Reply To: Session #1: Key Takeaways

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Mass Incarceration: The Whole Pie 2020

After reading this informative article, a few key points stood out to me and offered a new perspective on the role of certain policies in place as well as how they contribute to a cycle of mass incarceration.

– One fact that really stood out to me was the statistic that those convicted of sexual or violent offenses are less likely to be rearrested if you look at recidivism from a different standpoint. Recidivism estimated from risk assessments have played a huge role in determining the outcome of whether or not an individual stays incarcerated and yet, recidivism is measured by arrest rather than an actual conviction which in return enables the system to continue mass incarceration as a result of policies focusing on locking individuals up due to potential recidivism that may not be in the same offense category.
– Another key takeaway was regarding the categorization of offenses in which in cases of multiple offenses, only the most serious offense is reported and subsequently, the minimization makes it harder to grasp the complexity of crimes. After reading about this policy in place, I realized how much of an impact it has on rehabilitation as well. By downplaying a crime to its most serious offense without taking into account other mitigating factors, such as drug possession that could equate to substance use disorder, the rehabilitation aspect of incarceration is unfortunately taking a hit as well because data is not portraying factors that played a role into an individual committing a crime.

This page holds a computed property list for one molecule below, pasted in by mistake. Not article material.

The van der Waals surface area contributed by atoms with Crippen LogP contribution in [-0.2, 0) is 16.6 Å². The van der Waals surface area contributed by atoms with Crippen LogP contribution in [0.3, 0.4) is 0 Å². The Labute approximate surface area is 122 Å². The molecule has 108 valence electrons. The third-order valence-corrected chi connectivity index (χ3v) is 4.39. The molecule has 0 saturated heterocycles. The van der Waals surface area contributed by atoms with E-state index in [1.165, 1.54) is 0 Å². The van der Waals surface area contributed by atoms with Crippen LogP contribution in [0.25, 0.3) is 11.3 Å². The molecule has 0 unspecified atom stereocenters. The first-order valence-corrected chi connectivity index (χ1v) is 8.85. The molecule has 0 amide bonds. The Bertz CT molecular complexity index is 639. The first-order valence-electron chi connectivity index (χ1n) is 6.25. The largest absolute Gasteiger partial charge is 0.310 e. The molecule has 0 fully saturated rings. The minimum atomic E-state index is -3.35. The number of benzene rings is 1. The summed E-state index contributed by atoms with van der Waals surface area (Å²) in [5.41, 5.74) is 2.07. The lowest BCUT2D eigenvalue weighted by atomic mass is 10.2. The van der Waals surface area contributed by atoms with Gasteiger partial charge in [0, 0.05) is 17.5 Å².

Mariame Kaba on Dismantling the Carceral State

– I definitely had an “aha” moment when Mariame explained how defunding the police does not equate to merely stopping the flow of money going towards law enforcement but also dismantling the ingrained ideology that we needed policing in communities. To quote Mariame, “policing is derivative of a broader social injustice” and she does an excellent job of explaining how reforms for policing will never be enough because training will never acknowledge the years of systematic racism rooted in policing.